182. #182 Ichthyic
    April 25, 2008

    oh, I forgot another basic place for creobots to educate themselves at:

    http://evolution.berkeley.edu/

    now go away.

  183. #183 Kseniya
    April 25, 2008

    Scott: Well, those are good points, and hey – innocent ’til proven guilty, so I’m not going to argue too strenuously one way or the other until more evidence, whatever it may be, comes our way.

    As for evolution – I second Ichthyic’s recommendations. Ill-informed nonsense like what you just wrote just SCREAMS “I don’t know the first thing about this, I am just parrotting what other ignorant fools have told me.” Pathetic. Frankly, I’m not surprised, and you were easily outted. You telegraphed it clearly. (Pattern recognition is a powerful, evolved survival skill… heh.)

    I have not just insulted you, by the way. There’s no shame in not knowing something. There are at least a million zillion things I don’t know, and most of them I’ll never know. However, the act of speaking with authority from a position of desperate ignorance is less than completely honorable, and declining to educate oneself when confronted with the undeniable knowledge of ones ignorance IS shameful.

    Anyway, get the to a nunnery, or laboratory, or library, and fill those “big huge gaping holes” in your personal knowledge base. It’s time to join the 20th century, dude.

    No, that’s not a typo.

  184. #184 Damian
    April 25, 2008

    Scott said:

    “As far as evolution. You don’t believe there are any other alternatives other than teaching evolution as fact? Well, it is not a fact, it is a theory, and really not even a scientific one. It has never been observed, it is refuted by biological laws of reproduction and genetic DNA information, and there are so many “holes” in the theory – big hure gaping holes – but that is a whole other subject.”

    Scott, you were doing so well until you said this. Let me fill in a few more of “holes” for you:

    Evolution is a Fact and a Theory

    A beautiful example of rapid evolution: Lizards Rapidly Evolve After Introduction to Island

    Like Kseniya said, there are no excuses.

    And stealing a fantastic line of reasoning from Sastra: if, as seems highly likely from what you have said, you really don’t know a great deal about MET (modern evolutionary theory), is it not possible that you are denying God’s glory concerning His method of creating the diversity of life on earth?

    What you should be asking yourself is, if I haven’t even bothered to honestly engage with the evidence for evolution, how would I know whether it is persuasive or not? There are many religious people who fully accept that it is the method that God took advantage of, including many religious scientists, so don’t you think that it might be wise to pick up a book or two and at least give it a chance?

    I will allow you to ponder that.

  185. #185 Scott
    April 25, 2008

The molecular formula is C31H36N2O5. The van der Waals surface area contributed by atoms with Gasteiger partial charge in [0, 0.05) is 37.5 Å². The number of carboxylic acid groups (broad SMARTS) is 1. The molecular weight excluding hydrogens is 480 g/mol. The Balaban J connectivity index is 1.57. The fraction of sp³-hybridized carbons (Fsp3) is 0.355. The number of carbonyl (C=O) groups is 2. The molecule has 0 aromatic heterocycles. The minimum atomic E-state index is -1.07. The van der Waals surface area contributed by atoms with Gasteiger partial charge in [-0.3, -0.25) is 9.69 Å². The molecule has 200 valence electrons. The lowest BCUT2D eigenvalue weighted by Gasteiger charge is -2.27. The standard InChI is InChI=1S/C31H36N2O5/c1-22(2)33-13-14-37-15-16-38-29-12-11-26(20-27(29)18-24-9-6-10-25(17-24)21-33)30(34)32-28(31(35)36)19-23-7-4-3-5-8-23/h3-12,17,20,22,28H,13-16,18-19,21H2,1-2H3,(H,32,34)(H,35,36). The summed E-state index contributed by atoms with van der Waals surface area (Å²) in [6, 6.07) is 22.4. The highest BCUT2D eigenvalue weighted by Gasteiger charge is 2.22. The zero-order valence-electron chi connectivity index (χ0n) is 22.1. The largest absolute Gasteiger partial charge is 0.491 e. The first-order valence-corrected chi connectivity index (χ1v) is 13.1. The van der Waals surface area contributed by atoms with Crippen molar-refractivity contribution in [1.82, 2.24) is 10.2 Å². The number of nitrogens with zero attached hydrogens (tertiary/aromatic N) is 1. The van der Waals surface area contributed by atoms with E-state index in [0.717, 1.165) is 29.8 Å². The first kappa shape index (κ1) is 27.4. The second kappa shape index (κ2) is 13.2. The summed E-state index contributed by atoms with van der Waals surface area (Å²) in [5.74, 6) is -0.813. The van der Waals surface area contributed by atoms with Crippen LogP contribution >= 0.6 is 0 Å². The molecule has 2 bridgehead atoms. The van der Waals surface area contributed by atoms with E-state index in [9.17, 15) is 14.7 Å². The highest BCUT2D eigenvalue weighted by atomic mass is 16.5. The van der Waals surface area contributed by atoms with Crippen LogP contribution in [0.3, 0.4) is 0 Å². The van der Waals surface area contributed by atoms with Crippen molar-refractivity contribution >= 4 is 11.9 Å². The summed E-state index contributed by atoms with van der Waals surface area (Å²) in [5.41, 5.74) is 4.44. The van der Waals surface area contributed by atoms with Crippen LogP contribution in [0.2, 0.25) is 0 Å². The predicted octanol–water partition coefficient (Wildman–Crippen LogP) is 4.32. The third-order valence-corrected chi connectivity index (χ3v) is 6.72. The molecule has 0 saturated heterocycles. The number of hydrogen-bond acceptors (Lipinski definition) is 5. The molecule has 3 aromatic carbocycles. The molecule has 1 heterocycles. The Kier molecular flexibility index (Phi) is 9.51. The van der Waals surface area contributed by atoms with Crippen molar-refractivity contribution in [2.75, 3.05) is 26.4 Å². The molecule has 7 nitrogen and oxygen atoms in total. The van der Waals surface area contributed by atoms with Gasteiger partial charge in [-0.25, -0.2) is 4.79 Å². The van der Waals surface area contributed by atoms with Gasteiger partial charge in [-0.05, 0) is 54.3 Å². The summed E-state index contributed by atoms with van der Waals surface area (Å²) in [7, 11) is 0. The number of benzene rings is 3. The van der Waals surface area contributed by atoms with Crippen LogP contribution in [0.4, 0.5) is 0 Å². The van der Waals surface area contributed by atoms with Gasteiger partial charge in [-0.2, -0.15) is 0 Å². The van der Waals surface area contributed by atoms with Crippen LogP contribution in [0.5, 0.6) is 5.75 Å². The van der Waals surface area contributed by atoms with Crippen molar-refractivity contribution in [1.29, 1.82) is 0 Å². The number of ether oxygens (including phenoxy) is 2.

Well, of course I am not surprised by the barrage of insults, I knew that was coming.

    I did read the article about the lizard as that caught my interest and think that the end of the article should especially be noted:
    “The study demonstrates that a lot of change happens in island environments, said Andrew Hendry, a biology professor at Montreal’s McGill University.

    What could be debated, however, is how those changes are interpreted–whether or not they had a genetic basis and not a “plastic response to the environment,” said Hendry, who was not associated with the study.

    There’s no dispute that major changes to the lizards’ digestive tract occurred. “That kind of change is really dramatic,” he added.

    “All of this might be evolution,” Hendry said. “The logical next step would be to confirm the genetic basis for these changes.”

    Hmmmmmm.

  186. #186 spurge
    April 25, 2008

    I see Scott has ignored all the information presented to him.

  187. #187 Scott
    April 25, 2008

    Damian,

    Yes, I also read the article “Fact and Theory”. So now, I am supposed to believe that evolution is now a fact because somebody wrote an article stating over and over again that it is a fact, and quoting others that state that it is a fact?

    Is that what you do?

    I think you and the others on this blog need to ask yourselves some real hardcore questions. Quoting from Kseniya, who is “parrotting what other ignorant fools have told me”?

  188. #188 Scott
    April 25, 2008

    Spurge,

    Ignored the information presented to me? The article that was referred to me questioned itself whether the “evolution” of the lizard was really evolution or not.

    Maybe you all are content to see some adaptions within a species and call it “evolution”. That is not good enough for me. I want the hard questions answered. I want to know how all of this mass, energy, and life just happened to accidentally “pop up” from nothing. I want to know how a little primordial glob of cells was able to grow eyes, ears, digestive system, etc. when there was no genetic information existing to tell it to do so (not to mention how a bolt of lightning, wherever that came from, can create a living cell). I want to know how a fish (or whatever imagined creature it was) that was living in water and breathing through gills suddenly decides to start trying to live on land – and survives! How about this one – a lizard leaping into the air repeatedly eventually growing feathers and hollow bones so that it could soar through the air with ease? (that is with no genetic information available mind you). I want to know where plants started “miraculously” growing from (and with a great mechanism of producing seeds so that they could reproduce themselves). And my, what a coincidence that they evolved just in time to provide food for the animals that would soon be walking on land and breathing air! Wow!